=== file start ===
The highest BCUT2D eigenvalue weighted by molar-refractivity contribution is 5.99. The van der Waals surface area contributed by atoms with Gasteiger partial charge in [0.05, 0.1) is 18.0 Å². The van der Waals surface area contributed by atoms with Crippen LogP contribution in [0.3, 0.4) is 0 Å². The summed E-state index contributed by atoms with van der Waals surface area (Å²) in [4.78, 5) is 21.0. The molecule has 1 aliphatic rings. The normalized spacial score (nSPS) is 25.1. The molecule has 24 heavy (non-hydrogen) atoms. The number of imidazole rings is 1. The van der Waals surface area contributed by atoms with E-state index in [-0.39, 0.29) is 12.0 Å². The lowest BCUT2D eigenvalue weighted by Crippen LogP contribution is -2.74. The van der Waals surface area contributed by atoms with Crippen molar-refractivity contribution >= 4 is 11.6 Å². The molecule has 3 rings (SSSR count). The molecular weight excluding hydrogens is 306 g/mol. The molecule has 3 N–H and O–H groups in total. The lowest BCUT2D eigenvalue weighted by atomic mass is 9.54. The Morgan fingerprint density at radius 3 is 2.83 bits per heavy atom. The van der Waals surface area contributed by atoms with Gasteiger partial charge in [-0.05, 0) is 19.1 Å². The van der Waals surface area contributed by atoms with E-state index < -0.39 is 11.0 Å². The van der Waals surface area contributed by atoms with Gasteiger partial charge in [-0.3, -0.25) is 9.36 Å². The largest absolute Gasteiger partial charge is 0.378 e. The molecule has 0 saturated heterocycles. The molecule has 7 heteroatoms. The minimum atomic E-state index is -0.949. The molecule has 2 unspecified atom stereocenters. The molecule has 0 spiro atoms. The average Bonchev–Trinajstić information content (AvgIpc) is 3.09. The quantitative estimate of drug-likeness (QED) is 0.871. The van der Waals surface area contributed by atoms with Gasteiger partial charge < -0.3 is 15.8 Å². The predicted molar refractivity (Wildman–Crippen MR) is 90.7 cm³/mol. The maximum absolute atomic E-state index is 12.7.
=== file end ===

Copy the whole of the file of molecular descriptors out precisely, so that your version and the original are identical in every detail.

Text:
The highest BCUT2D eigenvalue weighted by molar-refractivity contribution is 5.99. The van der Waals surface area contributed by atoms with Gasteiger partial charge in [0.05, 0.1) is 18.0 Å². The van der Waals surface area contributed by atoms with Crippen LogP contribution in [0.3, 0.4) is 0 Å². The summed E-state index contributed by atoms with van der Waals surface area (Å²) in [4.78, 5) is 21.0. The molecule has 1 aliphatic rings. The normalized spacial score (nSPS) is 25.1. The molecule has 24 heavy (non-hydrogen) atoms. The number of imidazole rings is 1. The van der Waals surface area contributed by atoms with E-state index in [-0.39, 0.29) is 12.0 Å². The lowest BCUT2D eigenvalue weighted by Crippen LogP contribution is -2.74. The van der Waals surface area contributed by atoms with Crippen molar-refractivity contribution >= 4 is 11.6 Å². The molecule has 3 rings (SSSR count). The molecular weight excluding hydrogens is 306 g/mol. The molecule has 3 N–H and O–H groups in total. The lowest BCUT2D eigenvalue weighted by atomic mass is 9.54. The Morgan fingerprint density at radius 3 is 2.83 bits per heavy atom. The van der Waals surface area contributed by atoms with Gasteiger partial charge in [-0.05, 0) is 19.1 Å². The van der Waals surface area contributed by atoms with E-state index < -0.39 is 11.0 Å². The van der Waals surface area contributed by atoms with Gasteiger partial charge in [-0.3, -0.25) is 9.36 Å². The largest absolute Gasteiger partial charge is 0.378 e. The molecule has 0 saturated heterocycles. The molecule has 7 heteroatoms. The minimum atomic E-state index is -0.949. The molecule has 2 unspecified atom stereocenters. The molecule has 0 spiro atoms. The average Bonchev–Trinajstić information content (AvgIpc) is 3.09. The quantitative estimate of drug-likeness (QED) is 0.871. The van der Waals surface area contributed by atoms with Gasteiger partial charge < -0.3 is 15.8 Å². The predicted molar refractivity (Wildman–Crippen MR) is 90.7 cm³/mol. The maximum absolute atomic E-state index is 12.7.